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Now Google Photos has a shortcut to help you find your screenshots faster

Now Google Photos has a shortcut to help you find your screenshots faster


Android users with Google Photos can jump to screenshots directly from the homescreen

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Illustration by Alex Castro / The Verge

An update for the Android Google Photos app (versions 5.97 and later) can help you go directly to a list of screenshots, according to Android Police. With the update, you’ll have faster access to screenshots by using a shortcut, accessible from the Photos icon on your phone’s homepage with a long press or available to split out as a direct shortcut placed on your screen.

If you don’t know how to use shortcuts on Android or have forgotten, here are Google’s instructions:

Touch and hold the app, then lift your finger. If the app has shortcuts, you’ll get a list.

Touch and hold the shortcut.

Slide the shortcut to where you want it. Lift your finger.

Tip: To use a shortcut without adding it to a Home screen, tap it.

A screenshot of the Google Photos shortcuts menu that now includes View Screenshots along with Free up space and I’m Feeling Lucky
Access the shortcut by pressing and holding the Google Photos icon, then press it to enter the app or hold it to drag and add it to the Home screen.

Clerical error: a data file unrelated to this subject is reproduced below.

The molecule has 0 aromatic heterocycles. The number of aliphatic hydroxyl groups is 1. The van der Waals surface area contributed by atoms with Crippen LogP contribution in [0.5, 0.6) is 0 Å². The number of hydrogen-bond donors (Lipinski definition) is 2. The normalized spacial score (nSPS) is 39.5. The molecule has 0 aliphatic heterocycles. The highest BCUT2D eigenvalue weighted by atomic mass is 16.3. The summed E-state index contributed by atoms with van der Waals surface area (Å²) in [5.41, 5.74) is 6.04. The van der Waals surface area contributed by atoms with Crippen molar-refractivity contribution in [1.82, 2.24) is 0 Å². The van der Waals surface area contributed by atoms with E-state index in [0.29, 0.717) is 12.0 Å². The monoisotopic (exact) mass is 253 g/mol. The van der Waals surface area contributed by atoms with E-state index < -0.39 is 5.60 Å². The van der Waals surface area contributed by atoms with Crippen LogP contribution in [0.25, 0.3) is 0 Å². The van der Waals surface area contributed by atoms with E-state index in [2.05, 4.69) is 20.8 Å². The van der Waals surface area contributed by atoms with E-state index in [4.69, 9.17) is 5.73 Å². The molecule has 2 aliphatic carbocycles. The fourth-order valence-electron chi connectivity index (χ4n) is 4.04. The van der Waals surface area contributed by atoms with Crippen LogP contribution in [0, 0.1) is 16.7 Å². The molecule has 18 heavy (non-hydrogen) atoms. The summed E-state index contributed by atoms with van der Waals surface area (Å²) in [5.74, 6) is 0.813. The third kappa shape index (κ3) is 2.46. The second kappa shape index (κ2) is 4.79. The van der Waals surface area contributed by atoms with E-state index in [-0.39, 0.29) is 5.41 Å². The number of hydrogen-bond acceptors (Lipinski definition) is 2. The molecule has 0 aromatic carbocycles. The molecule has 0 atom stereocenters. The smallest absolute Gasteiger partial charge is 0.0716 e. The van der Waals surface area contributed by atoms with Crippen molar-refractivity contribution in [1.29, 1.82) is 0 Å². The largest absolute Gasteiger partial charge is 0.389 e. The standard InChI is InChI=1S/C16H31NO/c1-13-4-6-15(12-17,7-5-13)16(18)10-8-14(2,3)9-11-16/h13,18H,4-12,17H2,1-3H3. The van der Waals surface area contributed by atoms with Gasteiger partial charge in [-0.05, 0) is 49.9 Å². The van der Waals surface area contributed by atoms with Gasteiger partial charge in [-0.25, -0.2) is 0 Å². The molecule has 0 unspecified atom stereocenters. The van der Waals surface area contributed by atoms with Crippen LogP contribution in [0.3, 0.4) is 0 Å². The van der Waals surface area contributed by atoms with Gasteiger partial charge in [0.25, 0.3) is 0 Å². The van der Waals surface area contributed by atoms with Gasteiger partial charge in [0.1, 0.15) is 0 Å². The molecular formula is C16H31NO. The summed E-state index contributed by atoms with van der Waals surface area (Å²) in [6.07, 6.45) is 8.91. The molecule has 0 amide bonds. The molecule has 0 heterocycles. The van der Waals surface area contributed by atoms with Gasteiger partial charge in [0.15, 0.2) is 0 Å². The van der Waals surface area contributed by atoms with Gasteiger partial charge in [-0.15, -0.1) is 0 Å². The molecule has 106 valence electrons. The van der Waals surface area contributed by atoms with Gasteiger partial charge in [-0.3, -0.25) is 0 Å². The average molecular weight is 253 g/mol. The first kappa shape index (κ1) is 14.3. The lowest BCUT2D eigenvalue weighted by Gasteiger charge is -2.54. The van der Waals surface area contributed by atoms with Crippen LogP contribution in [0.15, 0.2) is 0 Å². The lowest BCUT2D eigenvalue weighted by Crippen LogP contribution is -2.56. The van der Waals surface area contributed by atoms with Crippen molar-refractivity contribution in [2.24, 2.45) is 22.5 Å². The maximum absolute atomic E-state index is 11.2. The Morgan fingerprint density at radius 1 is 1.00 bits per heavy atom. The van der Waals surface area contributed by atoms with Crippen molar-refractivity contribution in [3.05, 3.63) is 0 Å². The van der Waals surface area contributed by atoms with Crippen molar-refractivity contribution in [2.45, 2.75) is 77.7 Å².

Image: Richard Lawler

Screenshots got in-app shortcut treatment as part of the makeover Google Photos received in March. Alongside a new layout experience for Android users that offers either a grid or a list view with sorted categories, a button could appear at the top of the app pointing to the screenshots in their own folder. That made it easy to find by itself, compared to going through the agony of scrolling through a large library of selfies and cat pics or digging through your folders.

In addition to the new shortcut, you can still manage your Android screenshots by going to your device folders and selecting the screenshot folder.

Screenshots have become a part of our photo libraries as much as photos taken on your own are. So cutting down the number of steps it takes to sort through different kinds of pictures is an easy win for Google.